Essay on Jackson Pollock

Words: 2270
Pages: 10

The dominant figure that steered the course of the Abstract Expressionist movement was the infamous painter Jackson Pollock. He was born Paul Jackson Pollock in Cody, Wyoming on January 28, 1912. He was the fifth and youngest son and grew up in Arizona and California after his family left him when he was a little over one year old. Pollock's artistic journey began at the Manual Arts School in Los Angeles, California where he joined two of his brothers. From there, he went on to New York to attend the Art Students' League after being convinced by one of his brothers whom also attended the school. Before moving into his own innovative style, Pollock would have to learn the formal rules of art, as every accomplished artist does. …show more content…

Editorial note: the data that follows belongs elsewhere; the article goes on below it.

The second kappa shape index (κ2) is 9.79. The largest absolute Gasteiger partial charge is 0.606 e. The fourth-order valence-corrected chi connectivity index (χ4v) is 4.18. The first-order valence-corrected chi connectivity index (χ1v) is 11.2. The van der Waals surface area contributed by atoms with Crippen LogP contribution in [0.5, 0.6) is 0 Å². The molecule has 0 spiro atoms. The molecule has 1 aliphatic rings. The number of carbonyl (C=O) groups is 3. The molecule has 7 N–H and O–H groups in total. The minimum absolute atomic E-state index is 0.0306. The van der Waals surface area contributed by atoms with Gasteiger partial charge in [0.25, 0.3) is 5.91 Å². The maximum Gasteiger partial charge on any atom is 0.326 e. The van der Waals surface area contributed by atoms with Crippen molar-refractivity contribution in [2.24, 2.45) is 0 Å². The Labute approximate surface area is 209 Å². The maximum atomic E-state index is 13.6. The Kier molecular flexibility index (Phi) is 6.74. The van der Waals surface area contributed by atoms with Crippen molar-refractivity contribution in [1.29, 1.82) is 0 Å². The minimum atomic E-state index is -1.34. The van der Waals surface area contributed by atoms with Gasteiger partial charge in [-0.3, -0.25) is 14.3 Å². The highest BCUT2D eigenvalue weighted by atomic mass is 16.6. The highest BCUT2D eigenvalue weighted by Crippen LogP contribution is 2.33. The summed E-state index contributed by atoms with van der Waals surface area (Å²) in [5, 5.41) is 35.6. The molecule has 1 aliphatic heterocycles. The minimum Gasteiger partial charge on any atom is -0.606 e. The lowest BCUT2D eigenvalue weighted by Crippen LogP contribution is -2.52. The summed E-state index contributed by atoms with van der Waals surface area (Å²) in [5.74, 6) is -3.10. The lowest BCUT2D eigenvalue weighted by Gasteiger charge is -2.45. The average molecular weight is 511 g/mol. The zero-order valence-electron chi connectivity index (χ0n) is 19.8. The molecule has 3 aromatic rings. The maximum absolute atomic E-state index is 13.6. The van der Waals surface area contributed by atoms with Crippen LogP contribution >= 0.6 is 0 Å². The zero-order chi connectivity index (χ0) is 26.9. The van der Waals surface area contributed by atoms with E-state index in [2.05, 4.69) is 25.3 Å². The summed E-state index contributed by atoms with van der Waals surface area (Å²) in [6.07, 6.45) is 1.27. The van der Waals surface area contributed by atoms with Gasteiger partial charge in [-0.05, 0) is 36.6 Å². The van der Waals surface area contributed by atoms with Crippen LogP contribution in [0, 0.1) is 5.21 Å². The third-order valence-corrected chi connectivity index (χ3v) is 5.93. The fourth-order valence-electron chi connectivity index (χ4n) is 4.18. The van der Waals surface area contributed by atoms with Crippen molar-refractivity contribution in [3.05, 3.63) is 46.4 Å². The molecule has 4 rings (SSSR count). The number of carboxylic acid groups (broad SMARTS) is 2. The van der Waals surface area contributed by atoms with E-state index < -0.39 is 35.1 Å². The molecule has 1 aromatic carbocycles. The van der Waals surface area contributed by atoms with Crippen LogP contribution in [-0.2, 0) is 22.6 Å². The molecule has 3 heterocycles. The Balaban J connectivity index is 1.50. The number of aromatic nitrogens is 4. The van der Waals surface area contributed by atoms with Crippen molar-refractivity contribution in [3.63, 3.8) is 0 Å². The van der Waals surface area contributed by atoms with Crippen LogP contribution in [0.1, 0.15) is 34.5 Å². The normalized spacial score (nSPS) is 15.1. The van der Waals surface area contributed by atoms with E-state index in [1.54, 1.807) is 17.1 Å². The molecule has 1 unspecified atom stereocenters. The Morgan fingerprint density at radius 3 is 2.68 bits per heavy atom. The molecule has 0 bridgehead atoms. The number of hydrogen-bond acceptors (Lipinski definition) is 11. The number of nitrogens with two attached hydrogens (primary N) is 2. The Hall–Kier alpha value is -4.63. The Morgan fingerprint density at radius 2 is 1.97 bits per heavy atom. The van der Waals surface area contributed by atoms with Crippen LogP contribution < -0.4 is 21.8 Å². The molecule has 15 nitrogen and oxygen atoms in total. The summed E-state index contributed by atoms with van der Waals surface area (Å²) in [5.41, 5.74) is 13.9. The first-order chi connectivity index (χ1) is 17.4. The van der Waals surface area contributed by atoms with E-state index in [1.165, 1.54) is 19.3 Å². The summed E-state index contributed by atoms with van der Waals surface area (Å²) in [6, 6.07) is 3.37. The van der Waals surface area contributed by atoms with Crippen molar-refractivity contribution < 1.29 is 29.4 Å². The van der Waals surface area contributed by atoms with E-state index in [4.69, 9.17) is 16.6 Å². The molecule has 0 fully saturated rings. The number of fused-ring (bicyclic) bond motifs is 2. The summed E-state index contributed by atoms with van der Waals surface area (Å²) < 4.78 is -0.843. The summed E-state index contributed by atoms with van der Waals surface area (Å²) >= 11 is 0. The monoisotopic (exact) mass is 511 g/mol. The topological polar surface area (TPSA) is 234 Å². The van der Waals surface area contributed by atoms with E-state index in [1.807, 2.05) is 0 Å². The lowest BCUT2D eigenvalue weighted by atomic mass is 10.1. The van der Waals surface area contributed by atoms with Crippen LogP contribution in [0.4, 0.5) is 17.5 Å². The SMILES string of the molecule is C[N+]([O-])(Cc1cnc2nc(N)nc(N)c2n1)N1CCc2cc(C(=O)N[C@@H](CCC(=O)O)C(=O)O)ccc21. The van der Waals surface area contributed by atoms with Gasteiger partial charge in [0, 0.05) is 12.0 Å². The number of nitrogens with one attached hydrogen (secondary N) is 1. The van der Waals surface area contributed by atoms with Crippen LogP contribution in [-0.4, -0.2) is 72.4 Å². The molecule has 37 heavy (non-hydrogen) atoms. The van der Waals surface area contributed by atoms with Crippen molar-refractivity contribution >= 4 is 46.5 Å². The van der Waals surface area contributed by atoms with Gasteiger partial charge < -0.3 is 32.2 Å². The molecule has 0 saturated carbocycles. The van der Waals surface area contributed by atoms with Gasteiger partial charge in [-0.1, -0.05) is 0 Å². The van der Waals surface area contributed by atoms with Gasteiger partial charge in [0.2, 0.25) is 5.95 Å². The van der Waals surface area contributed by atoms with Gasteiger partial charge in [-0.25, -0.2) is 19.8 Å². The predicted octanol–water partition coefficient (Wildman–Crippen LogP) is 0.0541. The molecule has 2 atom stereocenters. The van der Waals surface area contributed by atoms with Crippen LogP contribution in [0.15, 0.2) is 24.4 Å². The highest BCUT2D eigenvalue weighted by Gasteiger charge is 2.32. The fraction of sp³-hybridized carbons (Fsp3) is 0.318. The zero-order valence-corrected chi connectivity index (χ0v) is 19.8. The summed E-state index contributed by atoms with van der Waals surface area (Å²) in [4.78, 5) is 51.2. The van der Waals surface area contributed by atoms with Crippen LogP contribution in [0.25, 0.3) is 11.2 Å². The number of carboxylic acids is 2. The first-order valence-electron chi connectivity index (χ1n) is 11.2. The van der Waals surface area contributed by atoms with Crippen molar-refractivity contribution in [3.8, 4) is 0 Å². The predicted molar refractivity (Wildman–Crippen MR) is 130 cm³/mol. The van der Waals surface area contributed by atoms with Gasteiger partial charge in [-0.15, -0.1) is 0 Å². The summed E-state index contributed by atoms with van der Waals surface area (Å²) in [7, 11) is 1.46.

It is only when I lose contact with the painting that the result is a mess. Otherwise there is pure harmony, an easy give and take, and the painting comes out well." This is what it meant when it is stated that his creations reflect his inner ideas and compulsions. This truly is the definition of real art. Painting these abstract interlacing webs turned into a sort of private ritual for Pollock. He said that these drip paintings presented him with "meaningful surprises". One of his greatest and most well-known drip paintings is titled "Autumn Rhythm". This work was done through the years of 1948 to 1950, one of the few periods that Pollock succeeded in not drinking. When Pollock wasn't plagued by his problem with alcoholism, he created his greatest drip paintings. As stated above, this artwork served a therapeutic purpose. He included all of his inner feelings of anger and fear, which were possibly the product of the little interaction that had occurred with his barely known father. Julia Kristeva, a French psychologist and novelist, said that by taking control over one's painting, one might aim to be taking control over one's own dreams. These paintings actually evolved through Pollock's slow internal development. "Autumn Rhythm" was shown at the Betty Parsons exhibition from November through December of 1950. It is said that Pollock was an artist of sizes. "He had an idea of painting, retrieving, and dramatizing its own dimensions, and